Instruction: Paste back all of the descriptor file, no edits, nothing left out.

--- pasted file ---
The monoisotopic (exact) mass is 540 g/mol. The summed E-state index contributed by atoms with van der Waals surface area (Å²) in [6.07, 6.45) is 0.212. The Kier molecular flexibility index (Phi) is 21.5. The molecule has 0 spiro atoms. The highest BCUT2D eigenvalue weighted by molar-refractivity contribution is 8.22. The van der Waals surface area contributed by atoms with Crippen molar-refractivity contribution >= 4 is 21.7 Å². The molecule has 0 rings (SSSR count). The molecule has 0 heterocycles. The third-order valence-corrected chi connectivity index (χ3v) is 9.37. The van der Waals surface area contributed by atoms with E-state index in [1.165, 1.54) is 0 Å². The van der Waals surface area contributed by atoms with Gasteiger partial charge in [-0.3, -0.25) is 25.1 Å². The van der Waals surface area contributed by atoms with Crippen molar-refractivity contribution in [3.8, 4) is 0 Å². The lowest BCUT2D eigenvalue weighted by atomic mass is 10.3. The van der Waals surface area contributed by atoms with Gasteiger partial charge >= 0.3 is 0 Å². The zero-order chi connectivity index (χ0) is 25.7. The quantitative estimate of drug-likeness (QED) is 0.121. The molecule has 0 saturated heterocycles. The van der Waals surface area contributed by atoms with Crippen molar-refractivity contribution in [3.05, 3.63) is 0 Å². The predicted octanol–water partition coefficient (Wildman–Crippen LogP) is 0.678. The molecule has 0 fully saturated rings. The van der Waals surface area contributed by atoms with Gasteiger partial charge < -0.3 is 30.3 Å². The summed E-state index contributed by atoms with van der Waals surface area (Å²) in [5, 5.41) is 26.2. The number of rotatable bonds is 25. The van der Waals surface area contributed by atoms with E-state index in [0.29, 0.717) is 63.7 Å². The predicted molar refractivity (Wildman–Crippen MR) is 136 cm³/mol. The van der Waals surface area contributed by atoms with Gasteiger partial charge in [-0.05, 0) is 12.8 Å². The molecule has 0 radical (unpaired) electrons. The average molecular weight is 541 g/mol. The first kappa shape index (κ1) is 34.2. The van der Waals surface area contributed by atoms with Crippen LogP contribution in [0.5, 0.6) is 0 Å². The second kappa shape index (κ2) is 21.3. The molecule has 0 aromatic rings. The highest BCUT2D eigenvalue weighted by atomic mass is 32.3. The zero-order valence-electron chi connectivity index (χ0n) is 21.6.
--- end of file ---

The monoisotopic (exact) mass is 540 g/mol. The summed E-state index contributed by atoms with van der Waals surface area (Å²) in [6.07, 6.45) is 0.212. The Kier molecular flexibility index (Phi) is 21.5. The molecule has 0 spiro atoms. The highest BCUT2D eigenvalue weighted by molar-refractivity contribution is 8.22. The van der Waals surface area contributed by atoms with Crippen molar-refractivity contribution >= 4 is 21.7 Å². The molecule has 0 rings (SSSR count). The molecule has 0 heterocycles. The third-order valence-corrected chi connectivity index (χ3v) is 9.37. The van der Waals surface area contributed by atoms with E-state index in [1.165, 1.54) is 0 Å². The van der Waals surface area contributed by atoms with Gasteiger partial charge in [-0.3, -0.25) is 25.1 Å². The van der Waals surface area contributed by atoms with Crippen molar-refractivity contribution in [3.8, 4) is 0 Å². The lowest BCUT2D eigenvalue weighted by atomic mass is 10.3. The van der Waals surface area contributed by atoms with Gasteiger partial charge >= 0.3 is 0 Å². The zero-order chi connectivity index (χ0) is 25.7. The quantitative estimate of drug-likeness (QED) is 0.121. The molecule has 0 saturated heterocycles. The van der Waals surface area contributed by atoms with Crippen molar-refractivity contribution in [3.05, 3.63) is 0 Å². The predicted octanol–water partition coefficient (Wildman–Crippen LogP) is 0.678. The molecule has 0 fully saturated rings. The van der Waals surface area contributed by atoms with Gasteiger partial charge < -0.3 is 30.3 Å². The summed E-state index contributed by atoms with van der Waals surface area (Å²) in [5, 5.41) is 26.2. The number of rotatable bonds is 25. The van der Waals surface area contributed by atoms with E-state index in [0.29, 0.717) is 63.7 Å². The predicted molar refractivity (Wildman–Crippen MR) is 136 cm³/mol. The van der Waals surface area contributed by atoms with Gasteiger partial charge in [-0.05, 0) is 12.8 Å². The molecule has 0 radical (unpaired) electrons. The average molecular weight is 541 g/mol. The first kappa shape index (κ1) is 34.2. The van der Waals surface area contributed by atoms with Crippen LogP contribution in [0.5, 0.6) is 0 Å². The second kappa shape index (κ2) is 21.3. The molecule has 0 aromatic rings. The highest BCUT2D eigenvalue weighted by atomic mass is 32.3. The zero-order valence-electron chi connectivity index (χ0n) is 21.6.